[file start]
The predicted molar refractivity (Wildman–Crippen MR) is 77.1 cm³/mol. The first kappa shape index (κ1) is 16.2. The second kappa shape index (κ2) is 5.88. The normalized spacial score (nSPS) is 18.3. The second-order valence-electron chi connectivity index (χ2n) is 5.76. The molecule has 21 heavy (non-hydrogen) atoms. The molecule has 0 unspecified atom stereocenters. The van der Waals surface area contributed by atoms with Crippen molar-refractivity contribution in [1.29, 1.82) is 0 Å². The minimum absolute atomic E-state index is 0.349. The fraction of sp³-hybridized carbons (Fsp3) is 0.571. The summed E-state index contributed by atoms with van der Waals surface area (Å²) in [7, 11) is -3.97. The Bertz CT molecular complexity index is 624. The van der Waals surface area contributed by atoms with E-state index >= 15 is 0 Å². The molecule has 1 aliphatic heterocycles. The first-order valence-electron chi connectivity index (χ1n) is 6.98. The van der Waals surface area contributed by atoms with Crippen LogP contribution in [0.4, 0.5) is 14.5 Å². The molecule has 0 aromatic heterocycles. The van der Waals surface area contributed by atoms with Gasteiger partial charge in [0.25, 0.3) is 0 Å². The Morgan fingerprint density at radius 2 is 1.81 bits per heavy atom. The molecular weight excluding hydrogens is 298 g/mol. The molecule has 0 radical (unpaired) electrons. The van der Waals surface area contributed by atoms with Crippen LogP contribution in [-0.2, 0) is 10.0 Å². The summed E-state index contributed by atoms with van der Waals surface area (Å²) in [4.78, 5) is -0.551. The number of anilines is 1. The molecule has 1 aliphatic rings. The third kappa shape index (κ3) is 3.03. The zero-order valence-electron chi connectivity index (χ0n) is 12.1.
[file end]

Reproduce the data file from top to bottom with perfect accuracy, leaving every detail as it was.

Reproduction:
The predicted molar refractivity (Wildman–Crippen MR) is 77.1 cm³/mol. The first kappa shape index (κ1) is 16.2. The second kappa shape index (κ2) is 5.88. The normalized spacial score (nSPS) is 18.3. The second-order valence-electron chi connectivity index (χ2n) is 5.76. The molecule has 21 heavy (non-hydrogen) atoms. The molecule has 0 unspecified atom stereocenters. The van der Waals surface area contributed by atoms with Crippen molar-refractivity contribution in [1.29, 1.82) is 0 Å². The minimum absolute atomic E-state index is 0.349. The fraction of sp³-hybridized carbons (Fsp3) is 0.571. The summed E-state index contributed by atoms with van der Waals surface area (Å²) in [7, 11) is -3.97. The Bertz CT molecular complexity index is 624. The van der Waals surface area contributed by atoms with E-state index >= 15 is 0 Å². The molecule has 1 aliphatic heterocycles. The first-order valence-electron chi connectivity index (χ1n) is 6.98. The van der Waals surface area contributed by atoms with Crippen LogP contribution in [0.4, 0.5) is 14.5 Å². The molecule has 0 aromatic heterocycles. The van der Waals surface area contributed by atoms with Gasteiger partial charge in [0.25, 0.3) is 0 Å². The Morgan fingerprint density at radius 2 is 1.81 bits per heavy atom. The molecular weight excluding hydrogens is 298 g/mol. The molecule has 0 radical (unpaired) electrons. The van der Waals surface area contributed by atoms with Crippen LogP contribution in [-0.2, 0) is 10.0 Å². The summed E-state index contributed by atoms with van der Waals surface area (Å²) in [4.78, 5) is -0.551. The number of anilines is 1. The molecule has 1 aliphatic rings. The third kappa shape index (κ3) is 3.03. The zero-order valence-electron chi connectivity index (χ0n) is 12.1.